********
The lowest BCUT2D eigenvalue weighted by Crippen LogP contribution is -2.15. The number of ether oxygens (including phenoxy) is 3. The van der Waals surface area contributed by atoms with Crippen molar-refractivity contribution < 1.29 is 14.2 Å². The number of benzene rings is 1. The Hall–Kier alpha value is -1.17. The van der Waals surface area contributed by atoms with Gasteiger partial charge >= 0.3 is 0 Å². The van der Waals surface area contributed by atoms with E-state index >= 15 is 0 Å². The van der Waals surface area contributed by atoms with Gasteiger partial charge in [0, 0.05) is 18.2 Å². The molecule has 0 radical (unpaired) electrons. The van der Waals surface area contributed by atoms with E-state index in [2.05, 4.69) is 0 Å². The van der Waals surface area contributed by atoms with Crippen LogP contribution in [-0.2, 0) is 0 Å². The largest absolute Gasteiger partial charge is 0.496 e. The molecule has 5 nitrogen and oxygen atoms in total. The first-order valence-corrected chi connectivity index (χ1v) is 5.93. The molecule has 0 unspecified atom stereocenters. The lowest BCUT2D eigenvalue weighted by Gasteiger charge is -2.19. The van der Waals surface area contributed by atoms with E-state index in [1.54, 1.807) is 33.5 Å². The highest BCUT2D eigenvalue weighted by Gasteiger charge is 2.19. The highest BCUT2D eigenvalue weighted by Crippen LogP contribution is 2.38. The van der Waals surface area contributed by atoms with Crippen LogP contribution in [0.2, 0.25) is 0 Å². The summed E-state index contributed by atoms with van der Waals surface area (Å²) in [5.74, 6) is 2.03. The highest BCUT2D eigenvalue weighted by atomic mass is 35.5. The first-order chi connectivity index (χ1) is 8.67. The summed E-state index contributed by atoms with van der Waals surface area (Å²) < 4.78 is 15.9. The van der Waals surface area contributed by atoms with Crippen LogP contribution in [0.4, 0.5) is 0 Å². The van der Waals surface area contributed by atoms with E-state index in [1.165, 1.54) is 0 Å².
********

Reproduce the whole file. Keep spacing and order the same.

The lowest BCUT2D eigenvalue weighted by Crippen LogP contribution is -2.15. The number of ether oxygens (including phenoxy) is 3. The van der Waals surface area contributed by atoms with Crippen molar-refractivity contribution < 1.29 is 14.2 Å². The number of benzene rings is 1. The Hall–Kier alpha value is -1.17. The van der Waals surface area contributed by atoms with Gasteiger partial charge >= 0.3 is 0 Å². The van der Waals surface area contributed by atoms with E-state index >= 15 is 0 Å². The van der Waals surface area contributed by atoms with Gasteiger partial charge in [0, 0.05) is 18.2 Å². The molecule has 0 radical (unpaired) electrons. The van der Waals surface area contributed by atoms with E-state index in [2.05, 4.69) is 0 Å². The van der Waals surface area contributed by atoms with Crippen LogP contribution in [-0.2, 0) is 0 Å². The largest absolute Gasteiger partial charge is 0.496 e. The molecule has 5 nitrogen and oxygen atoms in total. The first-order valence-corrected chi connectivity index (χ1v) is 5.93. The molecule has 0 unspecified atom stereocenters. The lowest BCUT2D eigenvalue weighted by Gasteiger charge is -2.19. The van der Waals surface area contributed by atoms with E-state index in [1.54, 1.807) is 33.5 Å². The highest BCUT2D eigenvalue weighted by Gasteiger charge is 2.19. The highest BCUT2D eigenvalue weighted by Crippen LogP contribution is 2.38. The van der Waals surface area contributed by atoms with Crippen LogP contribution in [0.2, 0.25) is 0 Å². The summed E-state index contributed by atoms with van der Waals surface area (Å²) in [5.74, 6) is 2.03. The highest BCUT2D eigenvalue weighted by atomic mass is 35.5. The first-order chi connectivity index (χ1) is 8.67. The summed E-state index contributed by atoms with van der Waals surface area (Å²) < 4.78 is 15.9. The van der Waals surface area contributed by atoms with Crippen LogP contribution in [0.4, 0.5) is 0 Å². The van der Waals surface area contributed by atoms with E-state index in [1.165, 1.54) is 0 Å².